I recently finished Anthea Butler’s new book White Evangelical Racism: The Politics of Morality in America. It offers a short and accessible, yet powerful, overview of the centrality of racism in white evangelicalism in the United States.
Butler’s argument is straightforward: racism is at the core of white evangelicalism — or as Butler repeats in the introduction, “It is a feature, not a bug.”
To make her case, Butler provides an overview of evangelicalism from the nineteenth century to present, tracing how racism has shaped American evangelicalism for the last century and a half. She details the ways the Bible was used to justify slavery and later Jim Crow. She describes how evangelicals dismissed the civil rights movement and argued that racism was an individual issue to be solved by Jesus and not something that needed to be actively opposed. And she explains evangelicalism’s embrace of a “colorblind” approach to issues of race in the 1970s and 1980s, which conveniently let evangelicals off the hook for ever dealing with racism in their ranks while obscuring the ongoing suffering of people of color.
It is a much-needed analysis, given how easily people dismiss or excuse the racism that has become so evident in white evangelicalism in the last few decades. Butler does not make excuses or hide the truth by arguing that evangelicals who embrace racism are not “real” Christians. Instead, she makes it clear that evangelical racism is neither an accident nor a fringe idea. As Butler argues, “Race and racism have always been foundational parts of evangelicalism in America, fueling its educational, political, social, and cultural mores.” From the slaveholding evangelicalism of the nineteenth century to the reluctance and outright refusal to support the civil rights movement to the colorblind gospel of the 1970s and 1980s, racism has been a central tenet of evangelical faith.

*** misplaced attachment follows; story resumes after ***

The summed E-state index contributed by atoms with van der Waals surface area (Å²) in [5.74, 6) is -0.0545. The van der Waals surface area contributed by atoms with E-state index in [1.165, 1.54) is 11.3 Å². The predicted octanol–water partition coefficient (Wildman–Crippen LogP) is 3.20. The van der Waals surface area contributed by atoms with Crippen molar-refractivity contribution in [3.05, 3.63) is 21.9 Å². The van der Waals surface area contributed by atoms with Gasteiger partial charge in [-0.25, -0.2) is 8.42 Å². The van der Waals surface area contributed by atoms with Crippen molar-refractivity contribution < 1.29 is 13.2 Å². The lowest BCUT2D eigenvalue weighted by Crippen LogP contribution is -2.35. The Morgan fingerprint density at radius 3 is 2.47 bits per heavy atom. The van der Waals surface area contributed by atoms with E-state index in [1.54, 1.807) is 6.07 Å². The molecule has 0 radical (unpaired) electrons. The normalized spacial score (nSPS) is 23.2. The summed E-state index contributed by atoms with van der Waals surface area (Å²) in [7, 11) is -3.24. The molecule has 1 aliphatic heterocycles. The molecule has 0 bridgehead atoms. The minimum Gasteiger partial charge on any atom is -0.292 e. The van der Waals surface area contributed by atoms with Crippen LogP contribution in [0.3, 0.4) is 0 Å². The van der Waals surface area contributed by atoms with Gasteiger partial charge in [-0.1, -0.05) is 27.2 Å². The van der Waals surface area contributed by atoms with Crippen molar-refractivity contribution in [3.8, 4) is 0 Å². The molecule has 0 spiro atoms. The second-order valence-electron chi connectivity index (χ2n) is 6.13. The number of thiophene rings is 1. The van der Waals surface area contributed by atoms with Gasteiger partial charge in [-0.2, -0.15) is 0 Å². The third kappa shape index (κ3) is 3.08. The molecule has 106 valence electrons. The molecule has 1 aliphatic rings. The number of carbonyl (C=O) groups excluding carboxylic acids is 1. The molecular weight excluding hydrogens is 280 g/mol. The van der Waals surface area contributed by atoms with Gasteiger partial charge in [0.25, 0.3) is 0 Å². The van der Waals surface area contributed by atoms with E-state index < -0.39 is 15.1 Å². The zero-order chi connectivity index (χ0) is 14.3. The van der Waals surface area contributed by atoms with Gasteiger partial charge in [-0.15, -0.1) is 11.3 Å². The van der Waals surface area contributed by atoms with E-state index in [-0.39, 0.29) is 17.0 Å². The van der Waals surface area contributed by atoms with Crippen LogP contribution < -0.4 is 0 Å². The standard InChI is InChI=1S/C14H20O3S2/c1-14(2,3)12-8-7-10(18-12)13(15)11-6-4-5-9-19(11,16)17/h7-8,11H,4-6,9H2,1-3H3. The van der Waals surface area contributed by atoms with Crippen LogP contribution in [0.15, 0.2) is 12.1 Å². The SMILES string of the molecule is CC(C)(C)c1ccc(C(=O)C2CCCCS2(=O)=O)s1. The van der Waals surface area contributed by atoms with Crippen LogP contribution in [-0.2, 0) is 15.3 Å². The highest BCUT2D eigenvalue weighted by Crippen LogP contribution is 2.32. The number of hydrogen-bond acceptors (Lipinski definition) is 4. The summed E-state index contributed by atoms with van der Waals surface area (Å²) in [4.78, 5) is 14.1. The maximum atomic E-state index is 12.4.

Another important question she raises is how did we all miss this? How did so many scholars, journalists, and others miss the centrality of racism in shaping evangelicalism? Why were so many people surprised by evangelical support for Donald Trump and his most racist and abhorrent positions?
One potential answer she offers, and one I’ve been thinking a lot about since reading Christopher Cantwell’s piece in Religion Dispatches last month, is that scholars of evangelicalism like Mark Noll, David Bebbington, Thomas Kidd, and others focused on “defining evangelicalism via theology and history” and so missed the ways racism infused evangelicalism. Cantwell makes an even stronger point, arguing that focusing exclusively on evangelical theology obscured the longstanding problems in evangelical culture. He writes, “[Evangelicals] support him because evangelicals have long served as one of white supremacy’s greatest allies. Yet for too long the study of evangelicalism has sanitized the political and racial elements of American evangelical history by focusing solely upon its piety and theology.” Butler’s book makes it clear that we can no longer sanitize that story.
As pointed out by others, Butler’s book pairs well with Kristin Kobes Du Mez’s Jesus and John Wayne — read together, the books clearly map out why evangelical support for Donald Trump makes so much sense. It is not an aberration that flies in the face of their beliefs but something perfectly in line with the culture and religion cultivated by evangelicals for decades.
Evangelicals have allowed and even celebrated racism and toxic masculinity so it should be no surprise that they embraced Donald Trump as their champion. And we should not be surprised when they show us who they are. As Butler concludes, “Jesus said, ‘By their fruits you shall know them.’ Evangelical fruit — the results of evangelicals’ actions in civic life — today is rotten. Racism rotted it.”